Making sausage

ACP has clear policy on what the organization stands for, which allows it to bring specific legislative recommendations to Congress.

This isn't a recipe column, in the literal sense of offering instructions on creating good-tasting sausages. It's about how ACP influences legislation, a process that has often been compared to the making of sausages.

A quote often attributed to Otto von Bismarck (although there is doubt about its true origin) says, “Laws are like sausages. It's better not to see them being made.” More recently, in the hit musical “Hamilton,” the character of Aaron Burr bemoans being left out of the “room where it happens” and not knowing “how the sausage gets made” (referring to a deal Alexander Hamilton makes with Thomas Jefferson and James Madison, in which Jefferson and Madison dropped their opposition to Hamilton's plans for a central banking system in return for Hamilton's support to move the nation's capital from New York to Virginia):

No one really knows how the game is played

The art of the trade

How the sausage gets made

We just assume that it happens

But no one else is in

The room where it happens.

The truth is “how the sausage gets made” isn't much of a mystery to organizations like ACP with decades of experience in the legislative process. While some legislative sausage-making is unseemly (like the influence of big-money contributors), much is about creating opportunities for citizens to bring their concerns directly to lawmakers and have them acted upon, the essence of good government.

What are the key ingredients for making good legislation? One is to be sure you know what you stand for before approaching lawmakers, and what you want them to do about it. In the same “Hamilton” scene, Burr is told that he wasn't invited into the “room where it happens” because no one knows what he stands for or wants:

What do you want, Burr?

What do you want, Burr?

If you stand for nothing

Burr, then what do you fall for?

In ACP's case, we have clear policy on what we stand for, such as lowering the price of prescription drugs, expanding access and coverage, reducing paperwork, and reducing gun violence, policies that allow us to bring specific legislative recommendations on what we want to Congress.

Another ingredient ACP adds to the sausage is the perspectives of rank-and-file internal medicine physicians. For sure, professional staff lobbyists—ACP has four of them—play an influential role in bringing the College's views to Congress, yet nothing beats the influence of internal medicine specialists telling their elected representatives how patient care is affected by problems that Congress can help solve, like the high costs of prescriptions.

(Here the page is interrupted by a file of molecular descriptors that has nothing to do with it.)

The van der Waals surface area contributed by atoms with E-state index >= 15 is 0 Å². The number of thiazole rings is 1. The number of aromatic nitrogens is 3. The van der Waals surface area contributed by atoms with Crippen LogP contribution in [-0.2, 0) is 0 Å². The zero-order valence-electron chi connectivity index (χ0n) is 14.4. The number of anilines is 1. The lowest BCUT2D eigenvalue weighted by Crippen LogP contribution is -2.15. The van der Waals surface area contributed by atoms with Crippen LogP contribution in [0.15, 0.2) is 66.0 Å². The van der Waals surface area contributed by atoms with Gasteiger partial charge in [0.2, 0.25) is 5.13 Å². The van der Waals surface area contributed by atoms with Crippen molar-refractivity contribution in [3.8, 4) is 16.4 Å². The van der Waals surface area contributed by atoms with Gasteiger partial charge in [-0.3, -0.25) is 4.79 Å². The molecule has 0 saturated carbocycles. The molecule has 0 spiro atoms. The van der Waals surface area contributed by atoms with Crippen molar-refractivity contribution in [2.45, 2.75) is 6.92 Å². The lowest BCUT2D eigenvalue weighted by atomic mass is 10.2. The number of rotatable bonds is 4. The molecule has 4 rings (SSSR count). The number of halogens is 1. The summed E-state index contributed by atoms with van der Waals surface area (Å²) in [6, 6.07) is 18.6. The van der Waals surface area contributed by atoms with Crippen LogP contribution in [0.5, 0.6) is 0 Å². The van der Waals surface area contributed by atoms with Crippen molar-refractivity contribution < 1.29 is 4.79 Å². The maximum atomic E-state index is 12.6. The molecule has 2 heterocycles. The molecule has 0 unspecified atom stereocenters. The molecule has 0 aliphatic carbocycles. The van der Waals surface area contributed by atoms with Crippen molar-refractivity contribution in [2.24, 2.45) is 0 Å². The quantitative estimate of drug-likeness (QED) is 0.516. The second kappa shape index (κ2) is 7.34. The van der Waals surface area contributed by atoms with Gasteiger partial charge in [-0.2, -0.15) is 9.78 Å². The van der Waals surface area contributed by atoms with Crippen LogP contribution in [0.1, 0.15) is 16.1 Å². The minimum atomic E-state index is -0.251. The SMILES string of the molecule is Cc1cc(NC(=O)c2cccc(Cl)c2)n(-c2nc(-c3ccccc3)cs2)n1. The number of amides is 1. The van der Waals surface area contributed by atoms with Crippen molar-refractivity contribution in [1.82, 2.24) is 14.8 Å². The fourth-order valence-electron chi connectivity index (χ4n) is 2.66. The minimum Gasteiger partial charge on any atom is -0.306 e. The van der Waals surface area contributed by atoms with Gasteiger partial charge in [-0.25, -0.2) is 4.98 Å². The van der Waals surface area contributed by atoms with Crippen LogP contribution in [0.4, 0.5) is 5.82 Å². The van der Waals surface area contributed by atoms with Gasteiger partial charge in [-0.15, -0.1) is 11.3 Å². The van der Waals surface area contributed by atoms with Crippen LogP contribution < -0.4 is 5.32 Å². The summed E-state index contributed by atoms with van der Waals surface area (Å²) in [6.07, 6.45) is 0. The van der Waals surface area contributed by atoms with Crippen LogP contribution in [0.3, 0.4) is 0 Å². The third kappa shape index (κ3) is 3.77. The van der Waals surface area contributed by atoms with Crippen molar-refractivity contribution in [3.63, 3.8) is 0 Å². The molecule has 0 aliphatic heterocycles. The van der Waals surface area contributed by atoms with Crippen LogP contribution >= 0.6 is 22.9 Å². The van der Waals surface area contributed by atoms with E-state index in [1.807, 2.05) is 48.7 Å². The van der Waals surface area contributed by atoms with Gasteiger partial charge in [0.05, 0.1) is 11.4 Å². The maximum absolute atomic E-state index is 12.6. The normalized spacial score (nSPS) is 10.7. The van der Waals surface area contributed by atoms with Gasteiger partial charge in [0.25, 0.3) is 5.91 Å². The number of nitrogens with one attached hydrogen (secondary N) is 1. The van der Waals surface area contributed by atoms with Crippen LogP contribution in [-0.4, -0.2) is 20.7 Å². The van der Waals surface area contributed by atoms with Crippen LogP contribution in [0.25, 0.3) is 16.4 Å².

ACP's legislative sausage-making skills were on display on May 14-15, when ACP hosted its 27th annual Leadership Day on Capitol Hill. trainees-take-charge-at-leadership-day-2019.htm Leadership Day brought nearly 400 internal medicine specialists from 48 states and the District of Columbia to Washington. They learned from Capitol Hill staff persons and me “how the sausage gets made” so that they could become effective advocates during meetings with their congressional representatives. The results of their Capitol Hill visits were commitments by hundreds of lawmakers to support, or consider lending support to, a variety of bills favored by ACP to make medications more affordable, reduce administrative burdens on physicians, and expand health care access and coverage.

A third ingredient is persistence. Our country's founding fathers, distrustful of government and the whims of the masses, created a system of checks and balances that makes it hard to get a bill, even one with majority support from the public and lawmakers themselves, over the finish line and signed into law by the president. (Recent trends, such as the intense polarization and partisanship in Congress and the country, stoking of division by traditional news and social media outlets, and the influence of big-money industry contributors, make it even harder.) This requires a commitment to be tenacious and to persevere, knowing that over time, determined advocacy can wear down Congress and overcome the institutional and political barriers to legislative solutions. This is why ACP emphasized to Leadership Day participants that one day of meetings with their lawmakers, important as it is, must lead to sustained efforts to engage regularly with their elected senators and representatives after they return home.

Knowing what we stand for, engaging our rank-and-file members in bringing their stories to Congress, and being tenacious and persistent. Such are the ingredients for successful legislative sausage-making, enabling ACP to be in the room where it happens.